The massive fire that has been raging at a petrochemical storage facility in Deer Park, Texas since Sunday was finally extinguished early yesterday morning.
The incident forced the closure of nearby schools and residents were advised to limit time spent outdoors.
Sadly, this isn’t the first time that the region has seen such a disaster, and it’s becoming increasingly unlikely that it will be the last.
The Houston area has seen a number of such catastrophes due to the high density of chemical plants and refineries in the region, all of which now face increased threats from natural disasters fueled by climate change in addition to the inherent dangers that come from working with, processing, and storing volatile substances.
“We’re living through an ongoing petrochemical disaster, and the government response is … that the poison we can smell and taste for ourselves isn’t harming our health and our children. Officials needs to be honest with the public … ITC needs to be held accountable and the regional public officials need to take a serious look at the Chemical Disaster Risk that exists along the Houston Ship Channel and prioritize the health and well being of surrounding communities.”Bryan Parras, Sierra Club
Just last year, the Arkema chemical plant fell victim to floodwaters from Hurricane Harvey which caused the critical degradation of toxic chemicals inside the facility, resulting in similar towers of toxic smoke being released into the atmosphere.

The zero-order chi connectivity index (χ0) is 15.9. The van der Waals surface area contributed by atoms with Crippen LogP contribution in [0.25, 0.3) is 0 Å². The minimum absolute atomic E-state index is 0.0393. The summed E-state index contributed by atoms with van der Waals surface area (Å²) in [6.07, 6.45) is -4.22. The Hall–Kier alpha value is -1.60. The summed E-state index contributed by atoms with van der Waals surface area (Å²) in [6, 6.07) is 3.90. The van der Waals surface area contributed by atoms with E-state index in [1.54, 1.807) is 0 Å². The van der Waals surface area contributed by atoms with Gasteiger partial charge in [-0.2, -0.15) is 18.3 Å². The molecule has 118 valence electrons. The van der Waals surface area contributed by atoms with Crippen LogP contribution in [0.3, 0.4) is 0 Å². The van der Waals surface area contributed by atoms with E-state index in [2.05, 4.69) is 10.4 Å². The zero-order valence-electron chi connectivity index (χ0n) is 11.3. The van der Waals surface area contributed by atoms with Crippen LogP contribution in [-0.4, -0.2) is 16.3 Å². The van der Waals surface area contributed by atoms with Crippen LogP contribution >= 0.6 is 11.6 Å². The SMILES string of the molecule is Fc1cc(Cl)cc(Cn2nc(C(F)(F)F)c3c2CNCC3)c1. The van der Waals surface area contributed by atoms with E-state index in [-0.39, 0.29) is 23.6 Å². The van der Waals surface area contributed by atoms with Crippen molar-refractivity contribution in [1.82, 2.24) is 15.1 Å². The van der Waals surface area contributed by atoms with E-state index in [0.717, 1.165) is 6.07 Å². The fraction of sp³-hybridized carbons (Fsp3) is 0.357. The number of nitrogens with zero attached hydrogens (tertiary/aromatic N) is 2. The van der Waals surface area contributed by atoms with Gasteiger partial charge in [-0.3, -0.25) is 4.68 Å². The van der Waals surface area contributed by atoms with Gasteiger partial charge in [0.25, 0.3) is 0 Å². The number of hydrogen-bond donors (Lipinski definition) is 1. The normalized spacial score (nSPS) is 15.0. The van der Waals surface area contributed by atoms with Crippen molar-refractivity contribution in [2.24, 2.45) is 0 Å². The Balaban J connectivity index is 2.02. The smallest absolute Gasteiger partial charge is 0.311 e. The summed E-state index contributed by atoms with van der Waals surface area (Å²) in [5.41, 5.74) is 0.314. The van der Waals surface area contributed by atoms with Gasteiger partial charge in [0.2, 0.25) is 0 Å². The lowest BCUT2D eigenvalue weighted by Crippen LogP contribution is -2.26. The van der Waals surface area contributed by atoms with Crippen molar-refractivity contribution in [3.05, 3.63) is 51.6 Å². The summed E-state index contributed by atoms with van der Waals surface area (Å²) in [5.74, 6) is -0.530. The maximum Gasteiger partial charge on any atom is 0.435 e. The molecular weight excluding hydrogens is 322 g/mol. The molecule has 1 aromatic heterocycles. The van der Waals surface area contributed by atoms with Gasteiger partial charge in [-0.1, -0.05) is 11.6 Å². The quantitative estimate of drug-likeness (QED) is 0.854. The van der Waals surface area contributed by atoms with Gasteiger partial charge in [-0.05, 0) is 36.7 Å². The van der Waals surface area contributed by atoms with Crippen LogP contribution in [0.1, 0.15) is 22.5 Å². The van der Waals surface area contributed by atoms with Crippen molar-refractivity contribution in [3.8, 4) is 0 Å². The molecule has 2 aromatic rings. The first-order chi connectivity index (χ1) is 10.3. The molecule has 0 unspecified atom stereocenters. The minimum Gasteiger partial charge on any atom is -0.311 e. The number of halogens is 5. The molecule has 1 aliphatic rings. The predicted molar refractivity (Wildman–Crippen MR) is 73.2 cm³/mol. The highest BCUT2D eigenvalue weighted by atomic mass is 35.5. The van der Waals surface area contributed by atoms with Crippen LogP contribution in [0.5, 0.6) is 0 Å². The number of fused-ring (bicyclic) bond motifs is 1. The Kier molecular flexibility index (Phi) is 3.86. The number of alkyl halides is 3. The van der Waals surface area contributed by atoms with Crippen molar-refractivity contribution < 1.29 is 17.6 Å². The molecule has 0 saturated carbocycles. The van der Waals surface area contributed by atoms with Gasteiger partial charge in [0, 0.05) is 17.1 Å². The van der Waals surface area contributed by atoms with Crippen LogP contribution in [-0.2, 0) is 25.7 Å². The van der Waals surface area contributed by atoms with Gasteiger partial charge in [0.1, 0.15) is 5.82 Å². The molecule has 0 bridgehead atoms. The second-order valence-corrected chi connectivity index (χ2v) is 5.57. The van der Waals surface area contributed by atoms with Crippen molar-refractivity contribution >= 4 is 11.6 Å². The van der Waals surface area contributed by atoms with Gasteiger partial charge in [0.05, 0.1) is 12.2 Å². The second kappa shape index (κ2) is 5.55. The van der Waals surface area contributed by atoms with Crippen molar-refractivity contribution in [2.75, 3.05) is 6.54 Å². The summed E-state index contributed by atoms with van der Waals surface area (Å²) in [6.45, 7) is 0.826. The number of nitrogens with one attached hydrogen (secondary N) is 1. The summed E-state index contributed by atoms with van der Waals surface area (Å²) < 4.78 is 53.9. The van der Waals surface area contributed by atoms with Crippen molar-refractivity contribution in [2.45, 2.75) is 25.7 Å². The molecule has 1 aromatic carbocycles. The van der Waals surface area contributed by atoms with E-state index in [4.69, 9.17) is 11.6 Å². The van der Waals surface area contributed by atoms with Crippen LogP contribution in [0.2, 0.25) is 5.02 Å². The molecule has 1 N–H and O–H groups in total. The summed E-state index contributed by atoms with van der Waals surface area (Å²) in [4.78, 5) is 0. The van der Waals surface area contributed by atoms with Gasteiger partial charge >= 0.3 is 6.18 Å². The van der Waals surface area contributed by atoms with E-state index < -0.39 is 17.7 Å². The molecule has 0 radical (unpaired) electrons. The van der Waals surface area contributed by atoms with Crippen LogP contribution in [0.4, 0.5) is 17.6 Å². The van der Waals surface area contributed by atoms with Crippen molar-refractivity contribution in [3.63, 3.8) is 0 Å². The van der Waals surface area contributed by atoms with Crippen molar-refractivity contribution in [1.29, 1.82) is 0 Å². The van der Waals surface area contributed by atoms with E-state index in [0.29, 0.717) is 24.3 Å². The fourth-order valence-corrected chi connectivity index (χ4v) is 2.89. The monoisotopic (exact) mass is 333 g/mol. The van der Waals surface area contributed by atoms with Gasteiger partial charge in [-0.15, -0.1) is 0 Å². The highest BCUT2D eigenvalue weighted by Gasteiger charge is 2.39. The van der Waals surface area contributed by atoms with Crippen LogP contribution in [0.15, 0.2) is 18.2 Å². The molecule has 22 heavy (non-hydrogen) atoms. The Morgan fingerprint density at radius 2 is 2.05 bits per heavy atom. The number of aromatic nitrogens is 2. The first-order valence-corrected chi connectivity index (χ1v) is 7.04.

That hurricane alone brought 15 trillion tons of floodwater to the Houston area in 2018, and scientists agree that storms of the same or even greater magnitude are likely to increase in frequency as long as we continue to stall on implementing radical climate policy.
According to the Sierra Club, there are approximately 500 chemical plants, 10 refineries, and more than 6,670 miles of crisscrossing oil, gas, and chemical pipelines in what they call “the nation’s largest energy corridor.”
By their measure, roughly half a billion gallons of industrial wastewater mixed with the storm surge and flooded through a single chemical plant in Baytown near Galveston Bay.
These types of events are not only becoming more frequent, but more widespread, as well.
Nearly the entirety of southern Africa was just decimated by a cyclone that dropped a year’s worth of rain in the span of a few days, killing hundreds and displacing millions.
And climate scientists agree that the storm is consistent with models of climate change.
The time to divest and to radically overhaul our infrastructure is now; the continued use of fossil fuels promises nothing but more death and disaster, both for our communities and for our environment.